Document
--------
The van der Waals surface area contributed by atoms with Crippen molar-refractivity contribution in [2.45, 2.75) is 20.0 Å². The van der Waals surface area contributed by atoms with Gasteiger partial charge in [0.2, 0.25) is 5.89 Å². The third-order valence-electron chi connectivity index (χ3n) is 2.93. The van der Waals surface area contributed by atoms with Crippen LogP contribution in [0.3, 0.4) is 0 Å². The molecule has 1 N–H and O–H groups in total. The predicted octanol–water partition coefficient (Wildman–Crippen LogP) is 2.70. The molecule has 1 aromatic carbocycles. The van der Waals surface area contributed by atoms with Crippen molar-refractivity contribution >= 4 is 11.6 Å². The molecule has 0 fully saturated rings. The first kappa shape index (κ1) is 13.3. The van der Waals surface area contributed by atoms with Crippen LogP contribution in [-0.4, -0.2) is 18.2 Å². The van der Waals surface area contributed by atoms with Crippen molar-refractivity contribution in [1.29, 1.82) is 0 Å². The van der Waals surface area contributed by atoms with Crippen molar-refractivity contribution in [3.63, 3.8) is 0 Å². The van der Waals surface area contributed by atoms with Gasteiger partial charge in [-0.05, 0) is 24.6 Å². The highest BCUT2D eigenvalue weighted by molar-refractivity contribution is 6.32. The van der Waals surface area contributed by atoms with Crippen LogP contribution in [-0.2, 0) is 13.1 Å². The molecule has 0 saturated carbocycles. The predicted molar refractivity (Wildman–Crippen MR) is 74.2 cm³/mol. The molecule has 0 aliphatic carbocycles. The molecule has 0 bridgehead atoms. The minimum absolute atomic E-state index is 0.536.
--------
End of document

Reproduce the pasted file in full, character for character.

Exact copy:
The van der Waals surface area contributed by atoms with Crippen molar-refractivity contribution in [2.45, 2.75) is 20.0 Å². The van der Waals surface area contributed by atoms with Gasteiger partial charge in [0.2, 0.25) is 5.89 Å². The third-order valence-electron chi connectivity index (χ3n) is 2.93. The van der Waals surface area contributed by atoms with Crippen LogP contribution in [0.3, 0.4) is 0 Å². The molecule has 1 N–H and O–H groups in total. The predicted octanol–water partition coefficient (Wildman–Crippen LogP) is 2.70. The molecule has 1 aromatic carbocycles. The van der Waals surface area contributed by atoms with Crippen molar-refractivity contribution >= 4 is 11.6 Å². The molecule has 0 fully saturated rings. The first kappa shape index (κ1) is 13.3. The van der Waals surface area contributed by atoms with Crippen LogP contribution in [-0.4, -0.2) is 18.2 Å². The van der Waals surface area contributed by atoms with Crippen molar-refractivity contribution in [1.29, 1.82) is 0 Å². The van der Waals surface area contributed by atoms with Crippen molar-refractivity contribution in [3.63, 3.8) is 0 Å². The van der Waals surface area contributed by atoms with Gasteiger partial charge in [-0.05, 0) is 24.6 Å². The highest BCUT2D eigenvalue weighted by molar-refractivity contribution is 6.32. The van der Waals surface area contributed by atoms with Crippen LogP contribution in [-0.2, 0) is 13.1 Å². The molecule has 0 saturated carbocycles. The predicted molar refractivity (Wildman–Crippen MR) is 74.2 cm³/mol. The molecule has 0 aliphatic carbocycles. The molecule has 0 bridgehead atoms. The minimum absolute atomic E-state index is 0.536.